Each attribute has a series of key markers: indicators that we can use to assess the strength or weakness of each attribute. These can be measured in two main ways:
- Resilience benchmarking: at the pre-hoc stage of project design, resilience can be benchmarked to establish key areas for resilience-building action during an intervention.
- Resilience impact assessment: RABIT can be used to assess the impact on resilience of interventions during or after their implementation, to draw lessons learned, and to inform future programming/strategising.
Data can be gathered by document review, focus group, interview, or survey. It is then subject to enumeration that enables a variety of different visualisations, as illustrated in Figure 1. These identify current resilience strengths to build on, and current resilience lacunae that need to be addressed.
Based on the visualisations illustrated in Figure 1 plus further analysis, RABIT then provides the basis for prioritising future interventions which will build resilience. A sample is shown in Table 1, with interventions identified; typically following a discussion of the visualisations with key stakeholders. An indication is provided of which stakeholders – in this case, community-level (C), municipality-level (M) and national-level (N) – will be involved.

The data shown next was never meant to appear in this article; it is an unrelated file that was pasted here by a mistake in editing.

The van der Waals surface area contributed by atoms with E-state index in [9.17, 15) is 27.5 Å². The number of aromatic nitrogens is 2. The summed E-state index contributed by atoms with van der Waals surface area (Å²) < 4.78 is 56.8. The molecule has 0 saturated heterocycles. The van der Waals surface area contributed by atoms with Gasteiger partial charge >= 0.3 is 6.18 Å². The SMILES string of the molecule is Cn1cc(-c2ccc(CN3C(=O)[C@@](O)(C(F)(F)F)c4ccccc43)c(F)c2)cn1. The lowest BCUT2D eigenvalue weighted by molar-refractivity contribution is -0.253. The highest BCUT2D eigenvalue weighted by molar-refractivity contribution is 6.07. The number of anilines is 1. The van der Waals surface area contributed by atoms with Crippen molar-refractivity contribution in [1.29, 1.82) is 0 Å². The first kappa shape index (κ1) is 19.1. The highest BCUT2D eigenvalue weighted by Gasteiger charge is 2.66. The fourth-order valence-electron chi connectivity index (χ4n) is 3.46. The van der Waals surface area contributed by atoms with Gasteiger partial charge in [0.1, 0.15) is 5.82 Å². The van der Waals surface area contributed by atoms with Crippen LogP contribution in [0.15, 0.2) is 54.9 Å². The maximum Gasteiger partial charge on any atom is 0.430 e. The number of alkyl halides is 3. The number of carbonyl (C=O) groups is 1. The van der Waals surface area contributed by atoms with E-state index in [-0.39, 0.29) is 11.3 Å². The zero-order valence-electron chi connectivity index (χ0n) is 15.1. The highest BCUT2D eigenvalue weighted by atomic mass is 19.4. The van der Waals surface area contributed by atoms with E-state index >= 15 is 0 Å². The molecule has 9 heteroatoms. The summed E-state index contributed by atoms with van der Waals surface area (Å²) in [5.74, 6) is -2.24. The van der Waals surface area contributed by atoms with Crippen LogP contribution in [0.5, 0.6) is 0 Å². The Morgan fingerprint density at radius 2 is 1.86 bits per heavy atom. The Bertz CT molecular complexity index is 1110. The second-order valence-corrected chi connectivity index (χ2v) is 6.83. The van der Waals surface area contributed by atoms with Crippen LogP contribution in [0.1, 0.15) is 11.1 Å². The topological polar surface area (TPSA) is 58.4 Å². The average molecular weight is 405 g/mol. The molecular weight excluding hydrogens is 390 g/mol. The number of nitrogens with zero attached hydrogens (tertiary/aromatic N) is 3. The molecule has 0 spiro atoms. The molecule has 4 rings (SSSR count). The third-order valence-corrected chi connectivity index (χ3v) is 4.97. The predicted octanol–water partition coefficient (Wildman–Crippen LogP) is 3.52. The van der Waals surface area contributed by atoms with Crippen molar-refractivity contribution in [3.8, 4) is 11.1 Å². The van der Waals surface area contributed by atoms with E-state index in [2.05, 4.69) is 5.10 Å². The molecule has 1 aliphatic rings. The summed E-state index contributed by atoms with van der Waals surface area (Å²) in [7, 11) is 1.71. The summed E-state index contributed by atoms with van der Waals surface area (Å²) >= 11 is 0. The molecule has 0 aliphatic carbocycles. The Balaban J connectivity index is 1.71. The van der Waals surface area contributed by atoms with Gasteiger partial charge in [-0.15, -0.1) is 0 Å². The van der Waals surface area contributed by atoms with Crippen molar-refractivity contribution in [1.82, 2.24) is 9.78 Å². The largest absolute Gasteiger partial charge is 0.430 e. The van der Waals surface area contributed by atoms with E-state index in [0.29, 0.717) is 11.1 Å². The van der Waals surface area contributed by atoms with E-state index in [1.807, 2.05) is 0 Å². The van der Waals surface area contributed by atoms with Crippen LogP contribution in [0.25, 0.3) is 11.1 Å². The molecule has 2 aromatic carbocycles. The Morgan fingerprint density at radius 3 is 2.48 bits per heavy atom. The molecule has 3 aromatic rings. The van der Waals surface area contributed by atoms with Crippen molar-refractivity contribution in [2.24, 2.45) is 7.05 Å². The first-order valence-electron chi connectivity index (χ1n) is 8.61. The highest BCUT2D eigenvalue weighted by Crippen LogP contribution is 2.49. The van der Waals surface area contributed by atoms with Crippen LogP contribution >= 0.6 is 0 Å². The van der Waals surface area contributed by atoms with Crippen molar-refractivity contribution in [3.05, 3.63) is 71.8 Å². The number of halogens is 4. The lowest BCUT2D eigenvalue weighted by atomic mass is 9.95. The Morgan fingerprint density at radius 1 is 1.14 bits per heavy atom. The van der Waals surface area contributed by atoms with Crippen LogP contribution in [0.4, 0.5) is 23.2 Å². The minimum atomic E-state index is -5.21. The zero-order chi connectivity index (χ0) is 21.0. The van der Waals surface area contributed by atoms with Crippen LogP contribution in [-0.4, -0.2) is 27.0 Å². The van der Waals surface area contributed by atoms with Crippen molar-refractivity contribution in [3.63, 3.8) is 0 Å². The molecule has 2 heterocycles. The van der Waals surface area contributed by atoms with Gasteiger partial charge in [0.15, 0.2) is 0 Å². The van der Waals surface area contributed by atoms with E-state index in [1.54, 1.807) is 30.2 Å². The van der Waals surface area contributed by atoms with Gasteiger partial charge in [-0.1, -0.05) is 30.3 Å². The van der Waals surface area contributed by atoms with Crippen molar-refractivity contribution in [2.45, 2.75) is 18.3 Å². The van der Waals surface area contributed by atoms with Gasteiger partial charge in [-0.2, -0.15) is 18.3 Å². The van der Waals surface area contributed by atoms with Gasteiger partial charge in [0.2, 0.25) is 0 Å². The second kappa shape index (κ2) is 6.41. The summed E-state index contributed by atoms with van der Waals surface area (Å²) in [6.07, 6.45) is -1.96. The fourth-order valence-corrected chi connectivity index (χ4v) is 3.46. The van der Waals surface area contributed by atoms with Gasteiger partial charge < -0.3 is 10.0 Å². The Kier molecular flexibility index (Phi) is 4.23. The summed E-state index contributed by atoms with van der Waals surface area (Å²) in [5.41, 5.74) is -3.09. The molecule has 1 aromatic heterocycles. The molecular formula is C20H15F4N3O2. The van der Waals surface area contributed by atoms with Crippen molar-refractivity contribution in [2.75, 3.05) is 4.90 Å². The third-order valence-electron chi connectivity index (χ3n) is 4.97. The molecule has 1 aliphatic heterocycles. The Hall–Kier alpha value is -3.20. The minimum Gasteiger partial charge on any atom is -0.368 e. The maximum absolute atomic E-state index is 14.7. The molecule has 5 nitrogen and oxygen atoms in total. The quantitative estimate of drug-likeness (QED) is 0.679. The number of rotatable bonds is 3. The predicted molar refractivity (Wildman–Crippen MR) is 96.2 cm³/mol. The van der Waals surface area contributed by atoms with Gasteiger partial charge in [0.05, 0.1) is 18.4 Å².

Table 1. Sample priority actions to improve resilience
For full details of the Implementation Handbook showing how to use the RABIT toolkit plus case studies of RABIT’s application, see: http://www.niccd.org/resilience